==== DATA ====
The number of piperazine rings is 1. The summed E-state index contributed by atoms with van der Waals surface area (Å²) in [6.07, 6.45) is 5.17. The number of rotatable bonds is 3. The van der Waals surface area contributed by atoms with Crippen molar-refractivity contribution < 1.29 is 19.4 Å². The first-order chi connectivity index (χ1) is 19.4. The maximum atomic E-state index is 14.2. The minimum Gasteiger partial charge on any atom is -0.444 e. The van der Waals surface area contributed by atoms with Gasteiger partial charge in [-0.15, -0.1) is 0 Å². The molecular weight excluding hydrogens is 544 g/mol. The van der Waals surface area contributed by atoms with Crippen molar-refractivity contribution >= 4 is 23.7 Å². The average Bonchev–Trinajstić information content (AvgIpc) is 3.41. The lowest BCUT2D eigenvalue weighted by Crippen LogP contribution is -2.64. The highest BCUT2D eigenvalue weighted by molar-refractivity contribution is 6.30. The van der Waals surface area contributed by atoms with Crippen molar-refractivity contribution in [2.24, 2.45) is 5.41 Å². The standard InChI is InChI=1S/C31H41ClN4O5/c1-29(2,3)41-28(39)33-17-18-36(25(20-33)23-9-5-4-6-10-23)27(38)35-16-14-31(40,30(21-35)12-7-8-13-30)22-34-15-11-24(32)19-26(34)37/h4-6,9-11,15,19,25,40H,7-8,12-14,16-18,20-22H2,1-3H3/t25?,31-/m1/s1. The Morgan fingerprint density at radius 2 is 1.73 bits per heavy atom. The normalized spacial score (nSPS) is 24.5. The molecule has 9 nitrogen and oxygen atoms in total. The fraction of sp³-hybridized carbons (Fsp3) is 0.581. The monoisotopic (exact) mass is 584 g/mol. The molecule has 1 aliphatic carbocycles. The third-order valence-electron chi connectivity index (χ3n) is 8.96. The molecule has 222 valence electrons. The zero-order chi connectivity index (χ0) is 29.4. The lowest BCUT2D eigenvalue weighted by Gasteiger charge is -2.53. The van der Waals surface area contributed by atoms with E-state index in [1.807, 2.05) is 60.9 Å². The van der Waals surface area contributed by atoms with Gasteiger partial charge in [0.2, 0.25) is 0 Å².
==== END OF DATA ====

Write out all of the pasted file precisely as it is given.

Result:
The number of piperazine rings is 1. The summed E-state index contributed by atoms with van der Waals surface area (Å²) in [6.07, 6.45) is 5.17. The number of rotatable bonds is 3. The van der Waals surface area contributed by atoms with Crippen molar-refractivity contribution < 1.29 is 19.4 Å². The first-order chi connectivity index (χ1) is 19.4. The maximum atomic E-state index is 14.2. The minimum Gasteiger partial charge on any atom is -0.444 e. The van der Waals surface area contributed by atoms with Gasteiger partial charge in [-0.15, -0.1) is 0 Å². The molecular weight excluding hydrogens is 544 g/mol. The van der Waals surface area contributed by atoms with Crippen molar-refractivity contribution >= 4 is 23.7 Å². The average Bonchev–Trinajstić information content (AvgIpc) is 3.41. The lowest BCUT2D eigenvalue weighted by Crippen LogP contribution is -2.64. The highest BCUT2D eigenvalue weighted by molar-refractivity contribution is 6.30. The van der Waals surface area contributed by atoms with Crippen molar-refractivity contribution in [2.24, 2.45) is 5.41 Å². The standard InChI is InChI=1S/C31H41ClN4O5/c1-29(2,3)41-28(39)33-17-18-36(25(20-33)23-9-5-4-6-10-23)27(38)35-16-14-31(40,30(21-35)12-7-8-13-30)22-34-15-11-24(32)19-26(34)37/h4-6,9-11,15,19,25,40H,7-8,12-14,16-18,20-22H2,1-3H3/t25?,31-/m1/s1. The Morgan fingerprint density at radius 2 is 1.73 bits per heavy atom. The normalized spacial score (nSPS) is 24.5. The molecule has 9 nitrogen and oxygen atoms in total. The fraction of sp³-hybridized carbons (Fsp3) is 0.581. The monoisotopic (exact) mass is 584 g/mol. The molecule has 1 aliphatic carbocycles. The third-order valence-electron chi connectivity index (χ3n) is 8.96. The molecule has 222 valence electrons. The zero-order chi connectivity index (χ0) is 29.4. The lowest BCUT2D eigenvalue weighted by Gasteiger charge is -2.53. The van der Waals surface area contributed by atoms with E-state index in [1.807, 2.05) is 60.9 Å². The van der Waals surface area contributed by atoms with Gasteiger partial charge in [0.2, 0.25) is 0 Å².